Instead of ports, Acer has printed lots of marketing stuff on the edges, which makes the unit look a little tacky: the left side brags about "professionally tuned" audio, while the right side has the Iconia branding. A couple of speakers are built in to the base of the unit and they sound decent; decent for a tablet, that is. They supply clear mid-to-high frequencies, but don't expect any low-end frequencies from them. If you rest the tablet on your lap while they are being used, then the sound will get muffled. The cradle has openings to channel the sound from the speakers towards the front when the tablet is docked.
Also along the side edges, you get a physical volume control, a power button and a screen lock. The top edge has vents, in addition to a screen rotation lock. There is no dock connector on the tablet; instead, the power and USB ports are used to plug in to the supplied cradle, which then gives the tablet three USB 3.0 ports, but that's it. You still have to use the HDMI port on the tablet itself for video out. This is an inconvenient design; we would have liked the cradle to be a little more useful and provide not only USB, but video output and perhaps a memory card slot — it's mostly just a hunk of plastic for the tablet to sit in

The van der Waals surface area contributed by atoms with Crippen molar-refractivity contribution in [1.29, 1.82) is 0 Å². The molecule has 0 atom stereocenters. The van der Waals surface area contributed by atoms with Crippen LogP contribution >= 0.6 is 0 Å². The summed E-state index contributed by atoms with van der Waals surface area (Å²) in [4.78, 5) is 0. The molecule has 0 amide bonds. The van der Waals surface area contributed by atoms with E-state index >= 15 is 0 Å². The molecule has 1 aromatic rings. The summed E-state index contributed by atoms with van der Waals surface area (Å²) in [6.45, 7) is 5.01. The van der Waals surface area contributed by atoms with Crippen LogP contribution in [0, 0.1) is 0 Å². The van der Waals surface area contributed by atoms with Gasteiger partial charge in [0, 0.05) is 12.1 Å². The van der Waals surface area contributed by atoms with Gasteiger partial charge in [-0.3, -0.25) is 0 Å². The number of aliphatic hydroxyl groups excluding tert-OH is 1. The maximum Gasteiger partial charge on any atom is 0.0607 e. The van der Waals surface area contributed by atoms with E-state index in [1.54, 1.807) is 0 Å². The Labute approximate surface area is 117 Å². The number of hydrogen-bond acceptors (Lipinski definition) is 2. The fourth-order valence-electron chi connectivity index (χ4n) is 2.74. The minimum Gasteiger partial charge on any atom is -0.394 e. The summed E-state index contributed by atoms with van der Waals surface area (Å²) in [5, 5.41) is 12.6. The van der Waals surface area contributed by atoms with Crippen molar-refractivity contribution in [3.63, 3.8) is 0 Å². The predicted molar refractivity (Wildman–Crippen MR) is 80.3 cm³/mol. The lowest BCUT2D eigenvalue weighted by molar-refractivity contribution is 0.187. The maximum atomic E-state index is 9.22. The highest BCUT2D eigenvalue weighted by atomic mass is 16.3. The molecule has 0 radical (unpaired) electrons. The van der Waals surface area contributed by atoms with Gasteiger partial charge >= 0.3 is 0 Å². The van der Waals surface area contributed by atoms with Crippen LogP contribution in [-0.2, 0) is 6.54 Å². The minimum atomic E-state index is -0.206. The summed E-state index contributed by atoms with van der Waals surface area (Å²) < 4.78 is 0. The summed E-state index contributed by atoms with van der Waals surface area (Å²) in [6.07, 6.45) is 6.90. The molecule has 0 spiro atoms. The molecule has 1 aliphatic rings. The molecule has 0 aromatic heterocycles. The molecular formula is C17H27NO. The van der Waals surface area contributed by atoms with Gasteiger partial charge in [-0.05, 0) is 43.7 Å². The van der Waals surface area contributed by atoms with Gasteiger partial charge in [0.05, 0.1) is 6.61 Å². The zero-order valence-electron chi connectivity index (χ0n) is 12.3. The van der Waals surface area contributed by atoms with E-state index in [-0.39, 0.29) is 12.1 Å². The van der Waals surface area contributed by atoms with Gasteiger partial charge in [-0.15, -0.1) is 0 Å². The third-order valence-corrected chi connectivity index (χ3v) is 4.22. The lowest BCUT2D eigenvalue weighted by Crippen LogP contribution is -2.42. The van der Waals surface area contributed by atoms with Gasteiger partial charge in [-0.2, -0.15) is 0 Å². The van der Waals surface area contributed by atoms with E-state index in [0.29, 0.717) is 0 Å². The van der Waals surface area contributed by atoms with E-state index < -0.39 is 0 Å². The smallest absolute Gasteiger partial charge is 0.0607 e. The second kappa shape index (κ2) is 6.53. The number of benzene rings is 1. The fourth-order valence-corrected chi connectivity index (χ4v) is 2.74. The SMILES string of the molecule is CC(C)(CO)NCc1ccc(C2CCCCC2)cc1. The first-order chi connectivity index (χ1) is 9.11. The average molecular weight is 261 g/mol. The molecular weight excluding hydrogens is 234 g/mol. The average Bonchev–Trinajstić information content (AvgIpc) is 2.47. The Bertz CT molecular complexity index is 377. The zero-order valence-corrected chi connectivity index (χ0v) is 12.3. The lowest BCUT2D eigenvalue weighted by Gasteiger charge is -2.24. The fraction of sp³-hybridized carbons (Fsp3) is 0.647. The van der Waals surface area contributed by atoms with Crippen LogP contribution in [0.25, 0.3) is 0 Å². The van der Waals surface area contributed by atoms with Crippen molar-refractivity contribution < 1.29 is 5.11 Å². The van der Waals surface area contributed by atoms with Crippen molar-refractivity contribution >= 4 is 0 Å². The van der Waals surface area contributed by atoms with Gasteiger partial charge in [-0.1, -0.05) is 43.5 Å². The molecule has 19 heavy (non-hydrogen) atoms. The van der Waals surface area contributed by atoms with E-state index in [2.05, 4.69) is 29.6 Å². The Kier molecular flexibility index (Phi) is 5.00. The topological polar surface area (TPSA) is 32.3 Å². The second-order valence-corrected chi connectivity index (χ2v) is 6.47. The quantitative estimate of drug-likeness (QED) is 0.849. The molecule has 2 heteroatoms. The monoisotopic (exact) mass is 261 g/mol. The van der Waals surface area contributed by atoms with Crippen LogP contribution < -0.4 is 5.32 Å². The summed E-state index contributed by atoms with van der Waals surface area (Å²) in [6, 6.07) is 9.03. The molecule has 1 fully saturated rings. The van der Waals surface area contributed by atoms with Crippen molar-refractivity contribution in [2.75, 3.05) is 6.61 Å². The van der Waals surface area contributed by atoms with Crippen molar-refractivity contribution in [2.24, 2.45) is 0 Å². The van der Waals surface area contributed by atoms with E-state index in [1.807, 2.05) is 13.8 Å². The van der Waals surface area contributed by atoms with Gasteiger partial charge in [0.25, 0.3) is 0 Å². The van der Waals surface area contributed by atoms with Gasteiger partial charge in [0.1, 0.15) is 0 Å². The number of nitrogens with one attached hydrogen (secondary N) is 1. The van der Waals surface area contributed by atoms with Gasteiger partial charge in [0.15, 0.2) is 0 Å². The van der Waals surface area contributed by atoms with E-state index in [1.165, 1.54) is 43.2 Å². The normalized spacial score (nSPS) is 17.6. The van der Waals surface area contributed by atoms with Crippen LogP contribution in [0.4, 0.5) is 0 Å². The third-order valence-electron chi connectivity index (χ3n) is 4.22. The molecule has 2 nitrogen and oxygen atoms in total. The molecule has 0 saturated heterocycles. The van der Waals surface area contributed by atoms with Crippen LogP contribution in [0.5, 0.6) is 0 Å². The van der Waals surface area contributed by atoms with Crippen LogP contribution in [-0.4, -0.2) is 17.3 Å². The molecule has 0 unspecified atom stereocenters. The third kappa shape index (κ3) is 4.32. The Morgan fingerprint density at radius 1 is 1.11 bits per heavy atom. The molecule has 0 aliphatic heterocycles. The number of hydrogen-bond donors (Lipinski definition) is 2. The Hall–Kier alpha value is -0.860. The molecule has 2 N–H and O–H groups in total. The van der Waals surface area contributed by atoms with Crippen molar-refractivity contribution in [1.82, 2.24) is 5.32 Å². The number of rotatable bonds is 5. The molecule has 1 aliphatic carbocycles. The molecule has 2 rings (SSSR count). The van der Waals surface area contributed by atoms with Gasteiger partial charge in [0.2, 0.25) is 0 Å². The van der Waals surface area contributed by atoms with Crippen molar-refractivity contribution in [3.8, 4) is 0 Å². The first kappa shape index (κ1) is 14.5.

The cradle and the screen
The cradle's build quality isn't as solid as it should be. The tablet slides into it a little awkwardly, and the stand on the back never clicks in to place once it's in. It ends up making the product feel quite flimsy — especially when you try moving it around. It's a stand that can be removed so that it can be repositioned when you want to use the tablet in portrait mode.
The best part of the tablet has to be its screen. At 11.6 inches, it's large, and with a resolution of 1920x1080, it's perfect for viewing photos and Full HD movies; there is also plenty of space to arrange windows side by side on the Desktop. It's a high quality screen, too, with rich colours, lots of brightness, and wide viewing angles. These wide angles allow you to easily view details and colours properly, even while holding the tablet upside-down or in portrait mode — you have to get to a really wide angle in order to notice any paleness. The Gorilla Glass does give off some reflections, but we didn't find this to be too bad, especially when the screen brightness was turned all the way up.
Importantly, the screen's accelerometer worked perfectly to switch the screen appropriately for the way we held it, and the responsiveness of its capacitive touch was excellent. We had no problems at all using Windows 8's swipe-in gestures, the Start screen, or even just poking around the Windows Desktop. We thought we'd have a hard time considering how small everything is because of the high resolution, but we rarely made any major mistakes with our taps and we enjoyed using it a lot.
Performance and battery life